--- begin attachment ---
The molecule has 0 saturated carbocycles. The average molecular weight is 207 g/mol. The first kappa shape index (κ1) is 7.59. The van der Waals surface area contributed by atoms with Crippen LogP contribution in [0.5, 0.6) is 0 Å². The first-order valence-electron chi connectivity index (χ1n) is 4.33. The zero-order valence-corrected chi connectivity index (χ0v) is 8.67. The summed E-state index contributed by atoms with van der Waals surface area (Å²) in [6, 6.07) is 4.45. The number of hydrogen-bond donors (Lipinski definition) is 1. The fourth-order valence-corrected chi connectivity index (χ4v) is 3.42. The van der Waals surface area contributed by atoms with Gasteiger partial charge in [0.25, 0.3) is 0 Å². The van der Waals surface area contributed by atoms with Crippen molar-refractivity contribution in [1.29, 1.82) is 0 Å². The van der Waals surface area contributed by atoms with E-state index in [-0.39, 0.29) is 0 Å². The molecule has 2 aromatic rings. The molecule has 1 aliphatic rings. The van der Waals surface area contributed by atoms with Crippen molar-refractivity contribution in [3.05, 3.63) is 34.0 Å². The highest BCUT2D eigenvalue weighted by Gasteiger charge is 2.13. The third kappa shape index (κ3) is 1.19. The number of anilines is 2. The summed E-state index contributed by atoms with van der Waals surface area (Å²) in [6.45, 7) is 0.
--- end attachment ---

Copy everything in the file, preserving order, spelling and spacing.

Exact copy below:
The molecule has 0 saturated carbocycles. The average molecular weight is 207 g/mol. The first kappa shape index (κ1) is 7.59. The van der Waals surface area contributed by atoms with Crippen LogP contribution in [0.5, 0.6) is 0 Å². The first-order valence-electron chi connectivity index (χ1n) is 4.33. The zero-order valence-corrected chi connectivity index (χ0v) is 8.67. The summed E-state index contributed by atoms with van der Waals surface area (Å²) in [6, 6.07) is 4.45. The number of hydrogen-bond donors (Lipinski definition) is 1. The fourth-order valence-corrected chi connectivity index (χ4v) is 3.42. The van der Waals surface area contributed by atoms with Gasteiger partial charge in [0.25, 0.3) is 0 Å². The van der Waals surface area contributed by atoms with Crippen molar-refractivity contribution in [1.29, 1.82) is 0 Å². The van der Waals surface area contributed by atoms with E-state index in [-0.39, 0.29) is 0 Å². The molecule has 2 aromatic rings. The molecule has 1 aliphatic rings. The van der Waals surface area contributed by atoms with Crippen molar-refractivity contribution in [3.05, 3.63) is 34.0 Å². The highest BCUT2D eigenvalue weighted by Gasteiger charge is 2.13. The third kappa shape index (κ3) is 1.19. The number of anilines is 2. The summed E-state index contributed by atoms with van der Waals surface area (Å²) in [6.45, 7) is 0.